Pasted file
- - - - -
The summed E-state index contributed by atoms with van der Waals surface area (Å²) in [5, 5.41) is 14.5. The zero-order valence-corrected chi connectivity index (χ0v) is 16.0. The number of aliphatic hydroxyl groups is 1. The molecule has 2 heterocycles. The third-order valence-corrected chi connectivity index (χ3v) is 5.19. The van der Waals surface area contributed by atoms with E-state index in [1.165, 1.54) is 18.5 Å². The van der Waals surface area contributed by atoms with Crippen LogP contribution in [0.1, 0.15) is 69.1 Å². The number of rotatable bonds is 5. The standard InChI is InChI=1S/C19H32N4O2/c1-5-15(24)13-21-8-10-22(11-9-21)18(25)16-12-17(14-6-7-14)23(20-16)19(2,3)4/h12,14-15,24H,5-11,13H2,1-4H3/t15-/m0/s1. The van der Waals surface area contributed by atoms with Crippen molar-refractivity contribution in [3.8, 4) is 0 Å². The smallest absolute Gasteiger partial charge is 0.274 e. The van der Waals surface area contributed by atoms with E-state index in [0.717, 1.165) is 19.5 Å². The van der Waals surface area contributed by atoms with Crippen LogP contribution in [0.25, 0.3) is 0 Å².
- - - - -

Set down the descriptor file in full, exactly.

The summed E-state index contributed by atoms with van der Waals surface area (Å²) in [5, 5.41) is 14.5. The zero-order valence-corrected chi connectivity index (χ0v) is 16.0. The number of aliphatic hydroxyl groups is 1. The molecule has 2 heterocycles. The third-order valence-corrected chi connectivity index (χ3v) is 5.19. The van der Waals surface area contributed by atoms with E-state index in [1.165, 1.54) is 18.5 Å². The van der Waals surface area contributed by atoms with Crippen LogP contribution in [0.1, 0.15) is 69.1 Å². The number of rotatable bonds is 5. The standard InChI is InChI=1S/C19H32N4O2/c1-5-15(24)13-21-8-10-22(11-9-21)18(25)16-12-17(14-6-7-14)23(20-16)19(2,3)4/h12,14-15,24H,5-11,13H2,1-4H3/t15-/m0/s1. The van der Waals surface area contributed by atoms with Crippen molar-refractivity contribution in [3.8, 4) is 0 Å². The smallest absolute Gasteiger partial charge is 0.274 e. The van der Waals surface area contributed by atoms with E-state index in [0.717, 1.165) is 19.5 Å². The van der Waals surface area contributed by atoms with Crippen LogP contribution in [0.25, 0.3) is 0 Å².